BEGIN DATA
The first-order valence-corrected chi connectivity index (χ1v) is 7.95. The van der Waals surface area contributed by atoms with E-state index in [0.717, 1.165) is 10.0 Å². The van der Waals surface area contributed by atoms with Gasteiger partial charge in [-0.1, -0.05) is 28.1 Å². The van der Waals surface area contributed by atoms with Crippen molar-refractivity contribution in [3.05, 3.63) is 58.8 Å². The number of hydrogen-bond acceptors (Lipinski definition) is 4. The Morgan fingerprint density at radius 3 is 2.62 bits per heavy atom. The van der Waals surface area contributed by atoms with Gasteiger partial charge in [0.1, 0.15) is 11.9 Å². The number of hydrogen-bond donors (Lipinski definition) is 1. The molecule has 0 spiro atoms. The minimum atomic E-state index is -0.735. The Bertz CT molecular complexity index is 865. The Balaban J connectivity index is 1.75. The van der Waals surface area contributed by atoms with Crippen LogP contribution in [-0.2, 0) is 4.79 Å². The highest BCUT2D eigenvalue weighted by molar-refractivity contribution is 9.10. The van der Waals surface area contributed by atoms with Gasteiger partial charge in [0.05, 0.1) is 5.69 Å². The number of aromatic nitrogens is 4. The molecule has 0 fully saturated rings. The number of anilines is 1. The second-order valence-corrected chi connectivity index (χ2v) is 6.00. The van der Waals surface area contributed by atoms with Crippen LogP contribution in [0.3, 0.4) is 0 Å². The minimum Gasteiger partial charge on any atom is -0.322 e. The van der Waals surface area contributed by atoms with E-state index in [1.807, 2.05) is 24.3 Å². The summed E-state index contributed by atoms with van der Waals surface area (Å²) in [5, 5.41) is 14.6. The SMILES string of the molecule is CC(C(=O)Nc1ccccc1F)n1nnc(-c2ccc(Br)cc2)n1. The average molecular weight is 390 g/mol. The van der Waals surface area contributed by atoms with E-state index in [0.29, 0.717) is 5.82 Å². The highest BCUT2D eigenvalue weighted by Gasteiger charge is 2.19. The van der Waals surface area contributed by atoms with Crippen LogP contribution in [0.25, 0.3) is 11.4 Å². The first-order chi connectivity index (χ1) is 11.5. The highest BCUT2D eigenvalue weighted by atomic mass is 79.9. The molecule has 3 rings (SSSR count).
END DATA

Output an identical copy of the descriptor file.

The first-order valence-corrected chi connectivity index (χ1v) is 7.95. The van der Waals surface area contributed by atoms with E-state index in [0.717, 1.165) is 10.0 Å². The van der Waals surface area contributed by atoms with Gasteiger partial charge in [-0.1, -0.05) is 28.1 Å². The van der Waals surface area contributed by atoms with Crippen molar-refractivity contribution in [3.05, 3.63) is 58.8 Å². The number of hydrogen-bond acceptors (Lipinski definition) is 4. The Morgan fingerprint density at radius 3 is 2.62 bits per heavy atom. The van der Waals surface area contributed by atoms with Gasteiger partial charge in [0.1, 0.15) is 11.9 Å². The number of hydrogen-bond donors (Lipinski definition) is 1. The molecule has 0 spiro atoms. The minimum atomic E-state index is -0.735. The Bertz CT molecular complexity index is 865. The Balaban J connectivity index is 1.75. The van der Waals surface area contributed by atoms with Crippen LogP contribution in [-0.2, 0) is 4.79 Å². The highest BCUT2D eigenvalue weighted by molar-refractivity contribution is 9.10. The van der Waals surface area contributed by atoms with Gasteiger partial charge in [0.05, 0.1) is 5.69 Å². The number of aromatic nitrogens is 4. The molecule has 0 fully saturated rings. The number of anilines is 1. The second-order valence-corrected chi connectivity index (χ2v) is 6.00. The van der Waals surface area contributed by atoms with Crippen LogP contribution in [0.3, 0.4) is 0 Å². The minimum Gasteiger partial charge on any atom is -0.322 e. The van der Waals surface area contributed by atoms with E-state index in [1.807, 2.05) is 24.3 Å². The summed E-state index contributed by atoms with van der Waals surface area (Å²) in [5, 5.41) is 14.6. The SMILES string of the molecule is CC(C(=O)Nc1ccccc1F)n1nnc(-c2ccc(Br)cc2)n1. The average molecular weight is 390 g/mol. The van der Waals surface area contributed by atoms with E-state index in [0.29, 0.717) is 5.82 Å². The highest BCUT2D eigenvalue weighted by Gasteiger charge is 2.19. The van der Waals surface area contributed by atoms with Crippen LogP contribution in [0.25, 0.3) is 11.4 Å². The first-order chi connectivity index (χ1) is 11.5. The highest BCUT2D eigenvalue weighted by atomic mass is 79.9. The molecule has 3 rings (SSSR count).